The book lists nine steps it deems necessary for properly planning out a curriculum:

1. Elect an organizing centre.

This will be what holds the unit of study together. So something like a concept, a problem, a topic, or an issue.

2. State the rationale.

Here is why we are doing a unit. What skills and knowledge will students learn and is it relevant and important for them?

3. Describe the context and present an overview.

What grade and level are students at? What prior knowledge will they need to access in order to be successful in the unit?

4. Devise essential and guiding questions.

Essential questions were discussed in chapter one; they act as “hooks” to keep students interested and focused on material presented in the unit.


5. Determine exit outcomes and indicators.

What will students know and be able to do at the end of the unit? This is how you will measure students success.

6. Review district, state, and national standards.

For me, these are provincial standards. Make sure you are hitting all of your curriculum outcomes and students will be where they are supposed to be in relation to their peers.

7. Devise learning opportunities.

A fancy name for creating lesson plans and activities in which the students will actually learn the desired outcomes.

8. Develop assessment opportunities.

How will you assess students’ learning in different ways? This is important as it allows us to stray away for the traditional test to view students’ growth from before the unit to after the unit.

9. Develop reflective prompts.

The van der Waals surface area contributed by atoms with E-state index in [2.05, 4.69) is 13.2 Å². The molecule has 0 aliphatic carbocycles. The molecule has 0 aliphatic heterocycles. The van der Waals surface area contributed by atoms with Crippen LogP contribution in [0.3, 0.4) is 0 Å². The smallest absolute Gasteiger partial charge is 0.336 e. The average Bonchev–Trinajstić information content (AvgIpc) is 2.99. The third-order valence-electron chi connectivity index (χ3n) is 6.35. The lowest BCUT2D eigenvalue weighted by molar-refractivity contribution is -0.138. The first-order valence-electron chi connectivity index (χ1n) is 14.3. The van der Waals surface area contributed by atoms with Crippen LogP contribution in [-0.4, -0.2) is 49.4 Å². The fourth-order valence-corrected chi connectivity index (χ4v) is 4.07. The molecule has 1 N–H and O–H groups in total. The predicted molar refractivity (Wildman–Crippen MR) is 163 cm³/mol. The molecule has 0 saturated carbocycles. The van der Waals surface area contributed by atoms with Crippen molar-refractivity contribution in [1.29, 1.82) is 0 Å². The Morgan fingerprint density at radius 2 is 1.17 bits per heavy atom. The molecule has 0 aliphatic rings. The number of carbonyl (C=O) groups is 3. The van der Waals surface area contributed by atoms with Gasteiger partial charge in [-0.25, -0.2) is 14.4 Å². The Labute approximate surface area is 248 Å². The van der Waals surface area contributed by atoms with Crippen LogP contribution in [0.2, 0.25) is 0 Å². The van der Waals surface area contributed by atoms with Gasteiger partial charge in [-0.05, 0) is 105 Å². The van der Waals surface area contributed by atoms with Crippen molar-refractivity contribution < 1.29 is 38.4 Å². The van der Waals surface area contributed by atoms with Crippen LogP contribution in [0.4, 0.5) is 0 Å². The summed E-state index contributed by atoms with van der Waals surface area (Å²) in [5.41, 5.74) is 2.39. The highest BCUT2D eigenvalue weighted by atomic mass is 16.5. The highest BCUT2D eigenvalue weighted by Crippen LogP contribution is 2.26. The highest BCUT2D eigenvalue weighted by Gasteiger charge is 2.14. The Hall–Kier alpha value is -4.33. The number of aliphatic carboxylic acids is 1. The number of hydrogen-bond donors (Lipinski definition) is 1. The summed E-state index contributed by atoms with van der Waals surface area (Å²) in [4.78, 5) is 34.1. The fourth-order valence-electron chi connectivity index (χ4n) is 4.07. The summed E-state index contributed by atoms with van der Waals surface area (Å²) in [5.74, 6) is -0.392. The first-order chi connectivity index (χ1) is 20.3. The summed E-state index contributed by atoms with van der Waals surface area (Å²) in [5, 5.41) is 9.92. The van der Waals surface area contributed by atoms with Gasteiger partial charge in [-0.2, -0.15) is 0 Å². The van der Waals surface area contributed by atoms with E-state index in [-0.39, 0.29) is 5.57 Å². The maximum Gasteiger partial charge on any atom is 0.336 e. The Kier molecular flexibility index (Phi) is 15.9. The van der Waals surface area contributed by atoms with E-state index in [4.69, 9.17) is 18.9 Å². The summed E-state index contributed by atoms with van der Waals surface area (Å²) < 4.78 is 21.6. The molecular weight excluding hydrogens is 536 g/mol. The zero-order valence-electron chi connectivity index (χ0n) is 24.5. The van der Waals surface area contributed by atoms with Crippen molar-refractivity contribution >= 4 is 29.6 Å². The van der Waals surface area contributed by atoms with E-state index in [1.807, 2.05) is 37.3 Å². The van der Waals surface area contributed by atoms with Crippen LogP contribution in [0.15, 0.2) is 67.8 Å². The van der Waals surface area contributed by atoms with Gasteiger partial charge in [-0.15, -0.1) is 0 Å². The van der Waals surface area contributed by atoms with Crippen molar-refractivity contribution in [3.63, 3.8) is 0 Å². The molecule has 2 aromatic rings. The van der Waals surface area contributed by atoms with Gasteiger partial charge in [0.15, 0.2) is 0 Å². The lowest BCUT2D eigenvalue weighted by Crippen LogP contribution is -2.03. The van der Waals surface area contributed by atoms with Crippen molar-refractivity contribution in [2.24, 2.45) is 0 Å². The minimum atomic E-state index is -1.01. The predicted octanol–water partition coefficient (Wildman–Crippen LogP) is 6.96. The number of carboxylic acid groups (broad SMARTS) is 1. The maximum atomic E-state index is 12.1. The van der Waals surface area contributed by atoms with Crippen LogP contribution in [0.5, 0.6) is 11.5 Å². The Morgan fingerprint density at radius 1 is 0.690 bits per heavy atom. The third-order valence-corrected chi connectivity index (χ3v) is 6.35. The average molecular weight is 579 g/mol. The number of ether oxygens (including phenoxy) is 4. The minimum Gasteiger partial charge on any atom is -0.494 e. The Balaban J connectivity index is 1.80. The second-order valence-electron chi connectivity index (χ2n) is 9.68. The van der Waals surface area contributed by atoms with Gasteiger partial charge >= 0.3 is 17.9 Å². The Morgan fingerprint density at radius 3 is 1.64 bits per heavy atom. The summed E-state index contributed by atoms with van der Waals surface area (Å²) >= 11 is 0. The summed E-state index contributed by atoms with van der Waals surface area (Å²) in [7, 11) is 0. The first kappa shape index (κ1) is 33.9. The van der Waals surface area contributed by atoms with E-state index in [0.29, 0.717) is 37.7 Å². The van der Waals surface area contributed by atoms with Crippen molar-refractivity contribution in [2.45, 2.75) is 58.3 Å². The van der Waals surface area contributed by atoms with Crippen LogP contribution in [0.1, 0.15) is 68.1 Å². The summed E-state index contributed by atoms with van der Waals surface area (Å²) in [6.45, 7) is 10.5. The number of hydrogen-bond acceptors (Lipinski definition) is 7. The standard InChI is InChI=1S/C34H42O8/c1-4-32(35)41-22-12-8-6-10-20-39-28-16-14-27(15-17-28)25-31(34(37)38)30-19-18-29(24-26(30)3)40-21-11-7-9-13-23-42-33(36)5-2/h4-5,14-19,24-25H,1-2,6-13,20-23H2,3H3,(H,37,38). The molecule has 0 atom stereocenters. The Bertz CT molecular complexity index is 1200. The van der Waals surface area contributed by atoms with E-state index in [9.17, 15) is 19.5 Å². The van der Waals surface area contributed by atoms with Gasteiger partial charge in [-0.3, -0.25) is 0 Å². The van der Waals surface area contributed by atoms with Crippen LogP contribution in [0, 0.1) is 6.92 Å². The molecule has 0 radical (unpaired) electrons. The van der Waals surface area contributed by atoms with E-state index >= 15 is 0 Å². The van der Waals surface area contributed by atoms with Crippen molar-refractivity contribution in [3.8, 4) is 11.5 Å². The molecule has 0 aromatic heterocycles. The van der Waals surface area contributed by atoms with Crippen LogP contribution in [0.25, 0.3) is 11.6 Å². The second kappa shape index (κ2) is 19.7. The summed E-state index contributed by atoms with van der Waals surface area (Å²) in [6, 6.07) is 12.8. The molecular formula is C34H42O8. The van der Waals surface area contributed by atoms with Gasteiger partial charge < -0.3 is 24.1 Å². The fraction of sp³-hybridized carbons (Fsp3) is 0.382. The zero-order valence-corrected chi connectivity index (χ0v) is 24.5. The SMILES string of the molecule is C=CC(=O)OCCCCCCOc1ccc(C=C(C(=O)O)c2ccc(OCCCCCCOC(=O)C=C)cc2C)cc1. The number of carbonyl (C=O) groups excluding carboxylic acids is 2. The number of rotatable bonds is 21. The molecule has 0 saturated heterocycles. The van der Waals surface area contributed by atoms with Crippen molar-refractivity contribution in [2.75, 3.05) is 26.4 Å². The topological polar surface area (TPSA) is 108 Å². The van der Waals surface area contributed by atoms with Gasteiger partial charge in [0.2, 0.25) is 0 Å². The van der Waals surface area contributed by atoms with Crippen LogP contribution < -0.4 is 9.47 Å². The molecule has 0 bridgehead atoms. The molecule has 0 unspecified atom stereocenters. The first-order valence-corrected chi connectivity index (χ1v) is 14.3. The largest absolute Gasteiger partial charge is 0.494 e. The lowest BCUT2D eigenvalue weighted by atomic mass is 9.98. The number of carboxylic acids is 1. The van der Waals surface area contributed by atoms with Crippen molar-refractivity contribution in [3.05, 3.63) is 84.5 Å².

These allow students to think about the learning process as it’s happening. Instead of waiting until the end of the unit or the end of the year; it gives them a chance to think about what they’ve learning at the end of each day or week for example.

I enjoyed this chapter overall and it got me excited for planning. I wish I hadn’t just begun work again because I would love a nice full month off to really focus on planning the year out with some of these great ideas. It will of course now be a slower process, but it will still get done! If you want to buy the book, here’s the link to it on Amazon.

KIAT Book Club: Becoming a Better Teacher Ch. 2

Hello again, and welcome to our discussion of Becoming a Better Teacher. Last chapter talked about incorporating essential questions into the classroom. This chapter is titled Curriculum Integration as a Tool for Coherence and discusses the need for teachers to rely less on textbooks and more on their own designed curriculum focused on student need.


The chapter is short and outlines reasons why creating integrated curriculum is important and broad concepts around the idea. The actual development and steps in creating your own curriculum come in in the next chapter (I have you excited for that, don’t I?).

The argument the book makes for curriculum integration is that students often move from one class to the next or one unit to the next without any sort of cohesion; everything is individualized and not part of a larger whole.